Joe Media beefs up talent and pushes further into video

Joe Media, the self-proclaimed digital-first publisher for men, not lads, has been on a hiring frenzy lately, and it plans to double its headcount to 60 in the next six months.

In addition to hiring seasoned sports journalists from national brands like the Times and the Daily Mirror to bolster its editorial output, the publisher has also taken on James Wigley, formerly commercial director at Lad Bible. It also poached two former BuzzFeed employees: Louise Emmerson to head up brand partnerships and Alex Finnis as deputy editor. They join a number of other BuzzFeed vets who have joined the publisher, including current CEO Will Hayward.

Joe Media, originally from Ireland, has been in the U.K. for nearly a year and has grown to over 3.5 million online uniques according to comScore (internal Google Analytics are 5.5 million). Now, as Hayward explains, the focus is on distributed video.

“Video is really important, and on distributed platforms, video is more important because the likes of Facebook and Snapchat are leaning into it. For our journalism, we’re as committed to the written word as we want to be with video.”

Digiday caught up with Hayward to talk about the publisher’s video plans.

WIll Hayward
Will Hayward: More man than lad.

Talk us through some of the changes going on at Joe Media.
So far, really successful high-production value videos on Facebook are TV shows recorded for Facebook. Things like Carpool Karaoke, Lip Sync Battles, Channel 4 are also doing some great work; the high-quality content is coming from TV networks. Our bet is in 12 months we’ll see a shift in premium content coming from digital publishers. We don’t believe Joe is a website; it’s a premium-content network that covers things men are interested in like sport, style, humor, entertainment and health. We have an original high-production series coming in the next few weeks: a weekly 30-minute show with talent live on Facebook rather than broadcast on Channel 4, for example.

Care to elaborate?
One teaser is we’ll be creating fitness content, which ties in with a lot of what we cover around fitness, health and nutrition. We’re building our London studio, and it will take a month to fully get off the ground.

What’s been your video output so far?
We’ve done a lot of Facebook Live experiments, which we really enjoy. They have a low-production value, and we play with the direct interaction with the audience. We’ve challenged viewers to find which pub we were in; it was a treasure hunt built for Facebook Live. Yesterday, we had the World Champion football freestyler in the office and the audience challenged him to do tricks.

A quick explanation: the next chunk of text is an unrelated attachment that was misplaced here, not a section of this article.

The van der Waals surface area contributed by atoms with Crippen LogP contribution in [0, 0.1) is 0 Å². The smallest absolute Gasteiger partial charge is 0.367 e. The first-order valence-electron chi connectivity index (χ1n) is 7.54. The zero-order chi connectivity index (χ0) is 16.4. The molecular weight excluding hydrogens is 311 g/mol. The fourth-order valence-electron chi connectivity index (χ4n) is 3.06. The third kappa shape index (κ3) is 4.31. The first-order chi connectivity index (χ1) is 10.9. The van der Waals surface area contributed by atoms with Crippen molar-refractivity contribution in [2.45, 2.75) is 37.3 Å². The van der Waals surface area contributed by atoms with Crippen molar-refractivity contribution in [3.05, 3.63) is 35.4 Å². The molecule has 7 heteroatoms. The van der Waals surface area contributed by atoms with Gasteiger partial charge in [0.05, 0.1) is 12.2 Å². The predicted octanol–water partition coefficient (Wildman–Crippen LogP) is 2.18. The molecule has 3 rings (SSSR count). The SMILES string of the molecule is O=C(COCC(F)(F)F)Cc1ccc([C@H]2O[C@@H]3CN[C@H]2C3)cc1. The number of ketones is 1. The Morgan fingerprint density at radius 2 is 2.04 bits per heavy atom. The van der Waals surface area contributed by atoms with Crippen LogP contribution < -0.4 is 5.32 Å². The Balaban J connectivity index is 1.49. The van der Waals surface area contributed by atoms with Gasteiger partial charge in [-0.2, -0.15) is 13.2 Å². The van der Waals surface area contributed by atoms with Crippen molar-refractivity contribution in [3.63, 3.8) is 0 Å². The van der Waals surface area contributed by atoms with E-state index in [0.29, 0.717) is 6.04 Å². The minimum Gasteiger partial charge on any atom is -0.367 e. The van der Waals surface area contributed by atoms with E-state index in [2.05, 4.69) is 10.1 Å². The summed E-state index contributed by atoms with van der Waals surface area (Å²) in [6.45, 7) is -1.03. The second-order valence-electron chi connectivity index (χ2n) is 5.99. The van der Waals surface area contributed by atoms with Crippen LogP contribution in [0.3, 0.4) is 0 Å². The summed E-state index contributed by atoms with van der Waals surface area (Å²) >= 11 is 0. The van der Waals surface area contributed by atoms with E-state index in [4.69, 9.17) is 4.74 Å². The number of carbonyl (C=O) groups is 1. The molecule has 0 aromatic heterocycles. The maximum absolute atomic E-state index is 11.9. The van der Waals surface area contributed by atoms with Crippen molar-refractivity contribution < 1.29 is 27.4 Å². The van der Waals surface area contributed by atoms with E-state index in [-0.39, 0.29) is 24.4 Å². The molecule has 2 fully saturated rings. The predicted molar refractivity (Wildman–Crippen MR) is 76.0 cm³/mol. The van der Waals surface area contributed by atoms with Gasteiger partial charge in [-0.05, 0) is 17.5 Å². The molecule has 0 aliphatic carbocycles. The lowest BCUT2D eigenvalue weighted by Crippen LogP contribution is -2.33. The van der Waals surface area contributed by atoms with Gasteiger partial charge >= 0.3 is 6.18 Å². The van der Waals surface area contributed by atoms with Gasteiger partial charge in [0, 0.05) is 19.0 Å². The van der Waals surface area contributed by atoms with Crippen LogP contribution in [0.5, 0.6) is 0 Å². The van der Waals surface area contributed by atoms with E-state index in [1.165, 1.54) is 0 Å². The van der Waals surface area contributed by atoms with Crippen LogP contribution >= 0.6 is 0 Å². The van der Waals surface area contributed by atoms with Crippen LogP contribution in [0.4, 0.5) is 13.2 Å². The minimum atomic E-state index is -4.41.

So people are done watching the short, made-for-Facebook videos?
It’s the maturation of social video. The challenge is, people spend only one and a half minutes watching video on social. If they want to watch something longer, they’ll do it on Netflix. That’s more of a challenge of the content that is being put out there rather than the nature of watching via mobile or Facebook. That’s why we’re investing here.

What’s your view on the competition?
The pie is expanding. But there is a clear difference between those investing heavily in content and those building big global equivalents of “You’ve Been Framed.” There are even more publishers hoovering up user-generated content or viral videos and distributing to big global audiences. There’s an appetite for that, but there’s not an appetite for brands to be associated with it. In the age of distributed media, half of value for the brand is the type of audience, not just the reach.

So how will you monetize this?
We’re more interested in brands sponsoring specific shows. We do some branded content, but we’re moving to the model of creating great shows that are sponsored by brands, and the audience explicitly knows that, even if the brands is not directly involved in the creation.

How else will the team be changing?
The lean is toward editorial, but we’re also driven by the commercial strategy because advertising targeted at men could do so much better. Like Keith Weed [Unilever CMO] said in Cannes, we have a moral responsibility to unstereotype ads, so you don’t just have the hot woman and the dumb man. This has driven results for Unilever. Most media businesses have their moral obligations manifested in editorial drive; ours is through editorial and commercial, so we neither objectify women nor talk down to men.

Hear more from Will Hayward who is speaking at Digiday’s Publishing Summit Europe this October in Nice, France. 

Image courtesy of Joe Media.

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